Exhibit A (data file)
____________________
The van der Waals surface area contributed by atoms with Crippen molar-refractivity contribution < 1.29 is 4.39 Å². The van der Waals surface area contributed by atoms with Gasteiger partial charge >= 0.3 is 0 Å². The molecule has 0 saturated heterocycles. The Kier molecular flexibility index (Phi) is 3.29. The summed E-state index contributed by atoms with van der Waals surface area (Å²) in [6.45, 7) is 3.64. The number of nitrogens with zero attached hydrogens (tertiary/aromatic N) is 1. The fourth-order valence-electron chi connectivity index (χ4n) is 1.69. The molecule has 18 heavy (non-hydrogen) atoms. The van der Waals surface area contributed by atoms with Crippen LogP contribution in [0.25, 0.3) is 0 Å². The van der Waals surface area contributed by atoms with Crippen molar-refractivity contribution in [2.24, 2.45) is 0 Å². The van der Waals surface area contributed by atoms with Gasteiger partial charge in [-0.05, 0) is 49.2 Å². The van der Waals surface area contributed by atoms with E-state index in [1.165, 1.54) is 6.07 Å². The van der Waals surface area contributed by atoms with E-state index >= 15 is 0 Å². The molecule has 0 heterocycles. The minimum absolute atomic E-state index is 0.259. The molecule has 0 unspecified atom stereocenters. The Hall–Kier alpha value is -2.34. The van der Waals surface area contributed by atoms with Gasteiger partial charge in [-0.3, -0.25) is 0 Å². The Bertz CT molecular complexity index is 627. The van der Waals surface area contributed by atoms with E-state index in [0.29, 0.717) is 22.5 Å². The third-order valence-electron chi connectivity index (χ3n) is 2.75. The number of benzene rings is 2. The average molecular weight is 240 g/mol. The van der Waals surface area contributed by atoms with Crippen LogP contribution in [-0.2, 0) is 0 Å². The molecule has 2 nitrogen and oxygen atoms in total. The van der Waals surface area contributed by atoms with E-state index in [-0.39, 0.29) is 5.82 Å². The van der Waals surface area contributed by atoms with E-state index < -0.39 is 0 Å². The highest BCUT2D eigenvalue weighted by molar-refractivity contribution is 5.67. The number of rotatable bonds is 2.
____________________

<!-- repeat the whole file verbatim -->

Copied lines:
The van der Waals surface area contributed by atoms with Crippen molar-refractivity contribution < 1.29 is 4.39 Å². The van der Waals surface area contributed by atoms with Gasteiger partial charge >= 0.3 is 0 Å². The molecule has 0 saturated heterocycles. The Kier molecular flexibility index (Phi) is 3.29. The summed E-state index contributed by atoms with van der Waals surface area (Å²) in [6.45, 7) is 3.64. The number of nitrogens with zero attached hydrogens (tertiary/aromatic N) is 1. The fourth-order valence-electron chi connectivity index (χ4n) is 1.69. The molecule has 18 heavy (non-hydrogen) atoms. The van der Waals surface area contributed by atoms with Crippen LogP contribution in [0.25, 0.3) is 0 Å². The van der Waals surface area contributed by atoms with Crippen molar-refractivity contribution in [2.24, 2.45) is 0 Å². The van der Waals surface area contributed by atoms with Gasteiger partial charge in [-0.05, 0) is 49.2 Å². The van der Waals surface area contributed by atoms with E-state index in [1.165, 1.54) is 6.07 Å². The van der Waals surface area contributed by atoms with E-state index >= 15 is 0 Å². The molecule has 0 heterocycles. The minimum absolute atomic E-state index is 0.259. The molecule has 0 unspecified atom stereocenters. The Hall–Kier alpha value is -2.34. The van der Waals surface area contributed by atoms with Gasteiger partial charge in [-0.3, -0.25) is 0 Å². The Bertz CT molecular complexity index is 627. The van der Waals surface area contributed by atoms with E-state index in [0.29, 0.717) is 22.5 Å². The third-order valence-electron chi connectivity index (χ3n) is 2.75. The number of benzene rings is 2. The average molecular weight is 240 g/mol. The van der Waals surface area contributed by atoms with Crippen LogP contribution in [-0.2, 0) is 0 Å². The molecule has 2 nitrogen and oxygen atoms in total. The van der Waals surface area contributed by atoms with E-state index in [-0.39, 0.29) is 5.82 Å². The van der Waals surface area contributed by atoms with E-state index < -0.39 is 0 Å². The highest BCUT2D eigenvalue weighted by molar-refractivity contribution is 5.67. The number of rotatable bonds is 2.